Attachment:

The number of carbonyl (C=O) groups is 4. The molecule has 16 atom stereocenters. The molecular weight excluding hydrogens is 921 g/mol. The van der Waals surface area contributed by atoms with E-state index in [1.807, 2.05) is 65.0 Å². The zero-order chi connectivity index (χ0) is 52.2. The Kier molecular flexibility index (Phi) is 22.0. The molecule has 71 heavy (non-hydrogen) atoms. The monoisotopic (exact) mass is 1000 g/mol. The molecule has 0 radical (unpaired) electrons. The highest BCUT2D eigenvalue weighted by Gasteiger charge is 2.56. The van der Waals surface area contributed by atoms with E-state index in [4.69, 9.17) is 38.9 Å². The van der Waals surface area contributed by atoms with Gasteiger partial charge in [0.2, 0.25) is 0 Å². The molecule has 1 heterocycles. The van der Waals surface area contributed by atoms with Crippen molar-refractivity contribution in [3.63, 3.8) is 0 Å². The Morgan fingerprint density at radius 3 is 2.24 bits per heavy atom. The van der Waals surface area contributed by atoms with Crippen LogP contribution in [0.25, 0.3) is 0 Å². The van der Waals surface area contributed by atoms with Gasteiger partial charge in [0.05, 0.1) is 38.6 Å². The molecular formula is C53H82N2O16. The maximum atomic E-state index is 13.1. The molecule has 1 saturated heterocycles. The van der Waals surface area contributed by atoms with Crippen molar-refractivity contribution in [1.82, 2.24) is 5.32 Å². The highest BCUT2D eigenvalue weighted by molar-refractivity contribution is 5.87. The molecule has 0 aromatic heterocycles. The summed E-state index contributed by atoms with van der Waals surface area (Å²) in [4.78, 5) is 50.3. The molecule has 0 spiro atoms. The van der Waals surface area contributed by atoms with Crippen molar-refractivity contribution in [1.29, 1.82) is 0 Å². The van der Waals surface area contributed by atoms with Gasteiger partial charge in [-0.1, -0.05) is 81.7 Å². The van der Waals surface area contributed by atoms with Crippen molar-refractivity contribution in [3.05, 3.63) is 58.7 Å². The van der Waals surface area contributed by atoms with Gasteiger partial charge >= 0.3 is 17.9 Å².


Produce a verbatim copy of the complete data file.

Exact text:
The number of carbonyl (C=O) groups is 4. The molecule has 16 atom stereocenters. The molecular weight excluding hydrogens is 921 g/mol. The van der Waals surface area contributed by atoms with E-state index in [1.807, 2.05) is 65.0 Å². The zero-order chi connectivity index (χ0) is 52.2. The Kier molecular flexibility index (Phi) is 22.0. The molecule has 71 heavy (non-hydrogen) atoms. The monoisotopic (exact) mass is 1000 g/mol. The molecule has 0 radical (unpaired) electrons. The highest BCUT2D eigenvalue weighted by Gasteiger charge is 2.56. The van der Waals surface area contributed by atoms with E-state index in [4.69, 9.17) is 38.9 Å². The van der Waals surface area contributed by atoms with Gasteiger partial charge in [0.2, 0.25) is 0 Å². The molecule has 1 heterocycles. The van der Waals surface area contributed by atoms with Crippen molar-refractivity contribution in [3.63, 3.8) is 0 Å². The Morgan fingerprint density at radius 3 is 2.24 bits per heavy atom. The van der Waals surface area contributed by atoms with Crippen LogP contribution in [0.25, 0.3) is 0 Å². The van der Waals surface area contributed by atoms with Gasteiger partial charge in [0.05, 0.1) is 38.6 Å². The molecular formula is C53H82N2O16. The maximum atomic E-state index is 13.1. The molecule has 1 saturated heterocycles. The van der Waals surface area contributed by atoms with Crippen molar-refractivity contribution in [1.82, 2.24) is 5.32 Å². The highest BCUT2D eigenvalue weighted by molar-refractivity contribution is 5.87. The molecule has 0 aromatic heterocycles. The summed E-state index contributed by atoms with van der Waals surface area (Å²) in [4.78, 5) is 50.3. The molecule has 0 spiro atoms. The van der Waals surface area contributed by atoms with Crippen molar-refractivity contribution in [1.29, 1.82) is 0 Å². The van der Waals surface area contributed by atoms with Gasteiger partial charge in [-0.1, -0.05) is 81.7 Å². The van der Waals surface area contributed by atoms with Crippen molar-refractivity contribution in [3.05, 3.63) is 58.7 Å². The van der Waals surface area contributed by atoms with Gasteiger partial charge >= 0.3 is 17.9 Å².